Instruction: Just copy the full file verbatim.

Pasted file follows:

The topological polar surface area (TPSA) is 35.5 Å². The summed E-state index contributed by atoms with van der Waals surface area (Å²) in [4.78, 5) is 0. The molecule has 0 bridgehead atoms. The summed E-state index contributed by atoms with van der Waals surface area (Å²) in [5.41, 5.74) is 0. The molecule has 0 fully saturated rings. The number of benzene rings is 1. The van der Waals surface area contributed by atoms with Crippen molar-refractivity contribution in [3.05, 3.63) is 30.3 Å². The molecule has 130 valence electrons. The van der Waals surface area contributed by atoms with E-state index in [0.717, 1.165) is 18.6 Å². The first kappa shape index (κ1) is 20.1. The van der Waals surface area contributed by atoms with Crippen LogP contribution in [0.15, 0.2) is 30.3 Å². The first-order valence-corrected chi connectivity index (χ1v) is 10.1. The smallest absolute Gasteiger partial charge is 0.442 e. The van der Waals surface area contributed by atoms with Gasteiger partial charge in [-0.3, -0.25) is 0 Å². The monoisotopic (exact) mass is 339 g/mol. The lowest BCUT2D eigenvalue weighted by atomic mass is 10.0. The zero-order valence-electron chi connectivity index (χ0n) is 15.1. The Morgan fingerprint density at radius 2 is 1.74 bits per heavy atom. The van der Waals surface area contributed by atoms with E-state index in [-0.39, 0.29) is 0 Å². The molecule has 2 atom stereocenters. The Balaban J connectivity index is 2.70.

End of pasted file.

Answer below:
The topological polar surface area (TPSA) is 35.5 Å². The summed E-state index contributed by atoms with van der Waals surface area (Å²) in [4.78, 5) is 0. The molecule has 0 bridgehead atoms. The summed E-state index contributed by atoms with van der Waals surface area (Å²) in [5.41, 5.74) is 0. The molecule has 0 fully saturated rings. The number of benzene rings is 1. The van der Waals surface area contributed by atoms with Crippen molar-refractivity contribution in [3.05, 3.63) is 30.3 Å². The molecule has 130 valence electrons. The van der Waals surface area contributed by atoms with E-state index in [0.717, 1.165) is 18.6 Å². The first kappa shape index (κ1) is 20.1. The van der Waals surface area contributed by atoms with Crippen LogP contribution in [0.15, 0.2) is 30.3 Å². The first-order valence-corrected chi connectivity index (χ1v) is 10.1. The smallest absolute Gasteiger partial charge is 0.442 e. The van der Waals surface area contributed by atoms with Gasteiger partial charge in [-0.3, -0.25) is 0 Å². The monoisotopic (exact) mass is 339 g/mol. The lowest BCUT2D eigenvalue weighted by atomic mass is 10.0. The zero-order valence-electron chi connectivity index (χ0n) is 15.1. The Morgan fingerprint density at radius 2 is 1.74 bits per heavy atom. The van der Waals surface area contributed by atoms with E-state index in [-0.39, 0.29) is 0 Å². The molecule has 2 atom stereocenters. The Balaban J connectivity index is 2.70.